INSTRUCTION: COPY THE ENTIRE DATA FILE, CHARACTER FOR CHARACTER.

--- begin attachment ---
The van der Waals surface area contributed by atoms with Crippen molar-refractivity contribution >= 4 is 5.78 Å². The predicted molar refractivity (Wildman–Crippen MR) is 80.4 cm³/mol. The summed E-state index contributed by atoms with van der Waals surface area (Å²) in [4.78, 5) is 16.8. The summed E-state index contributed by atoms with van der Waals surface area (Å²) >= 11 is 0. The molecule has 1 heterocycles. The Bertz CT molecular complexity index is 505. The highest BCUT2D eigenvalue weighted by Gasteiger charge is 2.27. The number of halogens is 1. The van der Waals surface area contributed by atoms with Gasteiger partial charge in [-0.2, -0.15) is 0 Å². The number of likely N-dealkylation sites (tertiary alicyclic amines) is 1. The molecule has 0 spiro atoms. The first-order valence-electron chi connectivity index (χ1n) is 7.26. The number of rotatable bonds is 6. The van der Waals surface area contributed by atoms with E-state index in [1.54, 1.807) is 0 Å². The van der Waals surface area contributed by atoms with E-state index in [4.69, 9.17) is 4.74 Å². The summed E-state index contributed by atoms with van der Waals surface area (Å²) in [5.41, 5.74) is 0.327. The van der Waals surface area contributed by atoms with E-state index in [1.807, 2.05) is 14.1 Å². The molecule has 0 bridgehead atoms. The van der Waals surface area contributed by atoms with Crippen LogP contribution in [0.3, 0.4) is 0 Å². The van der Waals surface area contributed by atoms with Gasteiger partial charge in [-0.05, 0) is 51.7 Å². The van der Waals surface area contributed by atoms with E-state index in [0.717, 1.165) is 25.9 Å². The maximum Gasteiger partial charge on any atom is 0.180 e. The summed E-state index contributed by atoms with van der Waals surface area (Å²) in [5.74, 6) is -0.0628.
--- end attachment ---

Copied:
The van der Waals surface area contributed by atoms with Crippen molar-refractivity contribution >= 4 is 5.78 Å². The predicted molar refractivity (Wildman–Crippen MR) is 80.4 cm³/mol. The summed E-state index contributed by atoms with van der Waals surface area (Å²) in [4.78, 5) is 16.8. The summed E-state index contributed by atoms with van der Waals surface area (Å²) >= 11 is 0. The molecule has 1 heterocycles. The Bertz CT molecular complexity index is 505. The highest BCUT2D eigenvalue weighted by Gasteiger charge is 2.27. The number of halogens is 1. The van der Waals surface area contributed by atoms with Gasteiger partial charge in [-0.2, -0.15) is 0 Å². The number of likely N-dealkylation sites (tertiary alicyclic amines) is 1. The molecule has 0 spiro atoms. The first-order valence-electron chi connectivity index (χ1n) is 7.26. The number of rotatable bonds is 6. The van der Waals surface area contributed by atoms with E-state index in [1.54, 1.807) is 0 Å². The van der Waals surface area contributed by atoms with E-state index in [4.69, 9.17) is 4.74 Å². The summed E-state index contributed by atoms with van der Waals surface area (Å²) in [5.41, 5.74) is 0.327. The van der Waals surface area contributed by atoms with E-state index in [1.807, 2.05) is 14.1 Å². The molecule has 0 bridgehead atoms. The van der Waals surface area contributed by atoms with Crippen LogP contribution in [0.3, 0.4) is 0 Å². The van der Waals surface area contributed by atoms with Gasteiger partial charge in [-0.05, 0) is 51.7 Å². The van der Waals surface area contributed by atoms with E-state index in [0.717, 1.165) is 25.9 Å². The maximum Gasteiger partial charge on any atom is 0.180 e. The summed E-state index contributed by atoms with van der Waals surface area (Å²) in [5.74, 6) is -0.0628.